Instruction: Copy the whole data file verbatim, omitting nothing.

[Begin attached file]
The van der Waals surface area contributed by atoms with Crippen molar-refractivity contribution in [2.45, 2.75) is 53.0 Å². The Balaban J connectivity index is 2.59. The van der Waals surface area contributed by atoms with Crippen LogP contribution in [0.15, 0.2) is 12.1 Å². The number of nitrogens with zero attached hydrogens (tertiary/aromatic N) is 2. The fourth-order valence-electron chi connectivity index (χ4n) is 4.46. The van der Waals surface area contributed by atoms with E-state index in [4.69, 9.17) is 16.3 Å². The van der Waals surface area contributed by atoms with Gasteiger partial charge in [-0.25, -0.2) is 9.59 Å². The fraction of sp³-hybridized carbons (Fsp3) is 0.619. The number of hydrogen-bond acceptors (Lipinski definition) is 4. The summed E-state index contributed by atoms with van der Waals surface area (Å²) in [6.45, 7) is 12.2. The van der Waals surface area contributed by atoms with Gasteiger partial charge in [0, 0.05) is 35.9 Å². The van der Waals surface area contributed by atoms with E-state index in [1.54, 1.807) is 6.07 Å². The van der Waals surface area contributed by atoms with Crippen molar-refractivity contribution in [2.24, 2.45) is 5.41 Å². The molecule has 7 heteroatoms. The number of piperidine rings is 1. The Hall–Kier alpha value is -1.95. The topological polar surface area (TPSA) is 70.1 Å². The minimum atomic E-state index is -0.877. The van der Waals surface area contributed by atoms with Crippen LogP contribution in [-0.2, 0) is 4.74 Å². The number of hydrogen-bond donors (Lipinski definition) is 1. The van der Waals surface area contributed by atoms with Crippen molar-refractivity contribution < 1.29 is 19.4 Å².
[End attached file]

The van der Waals surface area contributed by atoms with Crippen molar-refractivity contribution in [2.45, 2.75) is 53.0 Å². The Balaban J connectivity index is 2.59. The van der Waals surface area contributed by atoms with Crippen LogP contribution in [0.15, 0.2) is 12.1 Å². The number of nitrogens with zero attached hydrogens (tertiary/aromatic N) is 2. The fourth-order valence-electron chi connectivity index (χ4n) is 4.46. The van der Waals surface area contributed by atoms with E-state index in [4.69, 9.17) is 16.3 Å². The van der Waals surface area contributed by atoms with Gasteiger partial charge in [-0.25, -0.2) is 9.59 Å². The fraction of sp³-hybridized carbons (Fsp3) is 0.619. The number of hydrogen-bond acceptors (Lipinski definition) is 4. The summed E-state index contributed by atoms with van der Waals surface area (Å²) in [6.45, 7) is 12.2. The van der Waals surface area contributed by atoms with Gasteiger partial charge in [0, 0.05) is 35.9 Å². The van der Waals surface area contributed by atoms with E-state index in [1.54, 1.807) is 6.07 Å². The van der Waals surface area contributed by atoms with Crippen molar-refractivity contribution in [2.24, 2.45) is 5.41 Å². The molecule has 7 heteroatoms. The number of piperidine rings is 1. The Hall–Kier alpha value is -1.95. The topological polar surface area (TPSA) is 70.1 Å². The minimum atomic E-state index is -0.877. The van der Waals surface area contributed by atoms with Crippen LogP contribution in [-0.2, 0) is 4.74 Å². The number of hydrogen-bond donors (Lipinski definition) is 1. The van der Waals surface area contributed by atoms with Crippen molar-refractivity contribution < 1.29 is 19.4 Å².